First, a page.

Poll shows 57% have lost some confidence in gardai
Following recent Garda crises, the public would support major reform within the force, writes Maeve Sheehan
PUBLIC confidence in An Garda Siochana has been seriously shaken by the wave of controversies and scandals engulfing the force.
The latest Sunday Independent/Millward Brown poll suggests that a majority of Irish people have changed their view of An Garda Siochana and it shows overwhelming support for change.
The findings reflect the reputational damage to the force caused by a succession of policing scandals, from abuses of the penalty points system, to malpractice in the force and, more recently, the shocking disclosure that telephone conversations were secretly recorded at garda stations across the country.
Fifty-seven per cent of people polled said their confidence in the gardai has been damaged by the recent controversies. Eight in 10 believe there should be a separate Commission of Inquiry to examine all aspects of garda operations.
The poll also suggests some public concern over the relationship between the Minister for Justice and the garda commissioner.
The roles of the minister and the commissioner came under scrutiny in the government-initiated Guerin Report.
Today's poll shows that seven in 10 people believe responsibility for all senior appointments and promotions in the force, including that of commissioner, should be removed from the Department of Justice.
An overwhelming 87 per cent believe garda management should be independent of politics.
Eight in 10 also believe garda whistleblowers should be given more protection. The Protected Disclosures Bill currently before the houses of the Oireachtas promises to offer more protection to garda whistleblowers.
In what could also be seen as a reflection of waning public confidence in the force, 58 per cent believe the offices of the Garda Siochana Ombudsman Commission (GSOC) were bugged, and only 18 per cent believe they weren't.
The GSOC bugging scandal was the first in a wave of controversies to hit the force when the story broke earlier this year. It emerged the GSOC suspected gardai of bugging its offices; a subsequent expert inquiry found anomalies but no hard evidence.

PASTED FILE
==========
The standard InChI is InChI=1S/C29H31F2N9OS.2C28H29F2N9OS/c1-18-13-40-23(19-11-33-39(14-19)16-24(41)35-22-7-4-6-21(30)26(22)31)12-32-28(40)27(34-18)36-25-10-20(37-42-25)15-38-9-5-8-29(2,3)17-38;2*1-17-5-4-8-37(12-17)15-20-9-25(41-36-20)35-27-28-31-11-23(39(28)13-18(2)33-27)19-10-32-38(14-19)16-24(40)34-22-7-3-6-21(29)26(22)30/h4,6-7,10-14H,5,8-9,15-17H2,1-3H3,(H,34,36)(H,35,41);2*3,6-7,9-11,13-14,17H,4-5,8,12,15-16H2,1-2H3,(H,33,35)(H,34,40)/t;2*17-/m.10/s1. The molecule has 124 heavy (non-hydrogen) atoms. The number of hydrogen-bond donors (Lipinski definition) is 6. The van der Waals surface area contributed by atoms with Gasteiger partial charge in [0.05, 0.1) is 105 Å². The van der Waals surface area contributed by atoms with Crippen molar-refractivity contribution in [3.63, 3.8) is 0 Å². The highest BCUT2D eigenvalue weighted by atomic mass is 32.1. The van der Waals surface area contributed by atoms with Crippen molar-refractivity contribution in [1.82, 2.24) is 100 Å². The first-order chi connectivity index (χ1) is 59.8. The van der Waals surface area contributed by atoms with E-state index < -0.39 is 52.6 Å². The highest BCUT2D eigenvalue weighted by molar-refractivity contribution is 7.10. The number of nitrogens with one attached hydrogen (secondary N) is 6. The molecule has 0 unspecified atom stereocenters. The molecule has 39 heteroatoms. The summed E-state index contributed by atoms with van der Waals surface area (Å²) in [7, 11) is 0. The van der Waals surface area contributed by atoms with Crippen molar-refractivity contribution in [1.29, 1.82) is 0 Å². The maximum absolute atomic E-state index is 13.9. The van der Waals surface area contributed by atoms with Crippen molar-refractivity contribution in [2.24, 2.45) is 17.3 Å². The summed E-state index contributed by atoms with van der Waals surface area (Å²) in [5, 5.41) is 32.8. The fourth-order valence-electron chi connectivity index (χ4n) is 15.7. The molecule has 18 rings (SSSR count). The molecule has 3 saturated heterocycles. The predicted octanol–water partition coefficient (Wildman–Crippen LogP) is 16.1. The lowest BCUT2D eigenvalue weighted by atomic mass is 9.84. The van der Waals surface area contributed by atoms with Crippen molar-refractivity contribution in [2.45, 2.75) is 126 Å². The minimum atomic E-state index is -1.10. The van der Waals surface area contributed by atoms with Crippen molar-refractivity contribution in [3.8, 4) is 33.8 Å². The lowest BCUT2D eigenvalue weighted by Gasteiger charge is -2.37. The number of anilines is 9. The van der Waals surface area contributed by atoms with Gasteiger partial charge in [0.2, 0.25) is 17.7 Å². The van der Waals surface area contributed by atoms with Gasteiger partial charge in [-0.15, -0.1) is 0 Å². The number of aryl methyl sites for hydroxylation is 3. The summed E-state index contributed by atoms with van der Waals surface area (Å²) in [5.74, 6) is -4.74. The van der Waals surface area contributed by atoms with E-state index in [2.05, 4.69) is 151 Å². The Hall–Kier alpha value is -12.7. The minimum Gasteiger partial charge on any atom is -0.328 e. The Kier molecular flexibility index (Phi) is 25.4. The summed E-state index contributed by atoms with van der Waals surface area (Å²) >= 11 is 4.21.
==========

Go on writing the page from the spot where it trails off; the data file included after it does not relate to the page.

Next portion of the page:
The scandal led to increased scrutiny of gardai, and propelled the concerns raised by the two whistle-blowers, Sgt Maurice McCabe and John Wilson, centre stage.
Their complaints that gardai were abusing the penalty points system were vindicated, and Sgt McCabe's separate complaints of malpractice were also vindicated in a highly critical report by Sean Guerin SC that triggered the resignation of Alan Shatter.
Garda management are bracing themselves for more revelations, in particular relating to the Sophie Toscan du Plantier murder case, which has been increasingly discredited. The Taoiseach was told two months ago about the discovery of secret tape recordings of gardai discussing the case with each other and with journalists.
The contents of the tapes have been described as explosive and it emerged that the practice of secretly recording calls was widespread in other divisional headquarters.
Martin Callinan, the garda commissioner, retired after a late-night visit from the secretary general of the Department of Justice, dispatched to his home by the Taoiseach.
The secret tape recordings will now be examined by a Commission of Inquiry established by Mr Kenny. A separate Commission of Inquiry will be held into cases highlighted by Sgt McCabe. Meanwhile, the High Court judge, John Cooke, is expected to report on his investigation of the GSOC bugging scandal imminently.
Today's poll finding comes at a time when morale in the force is at an all-time low, and coincides with a ruling from the European Committee of Social Rights handed down on Friday that clears the way for gardai to strike and organise as a trade union.
The Association of Garda Sergeants and Inspectors took the case to the European committee, to overturn the rule that bans gardai from joining a trade union and going on strike.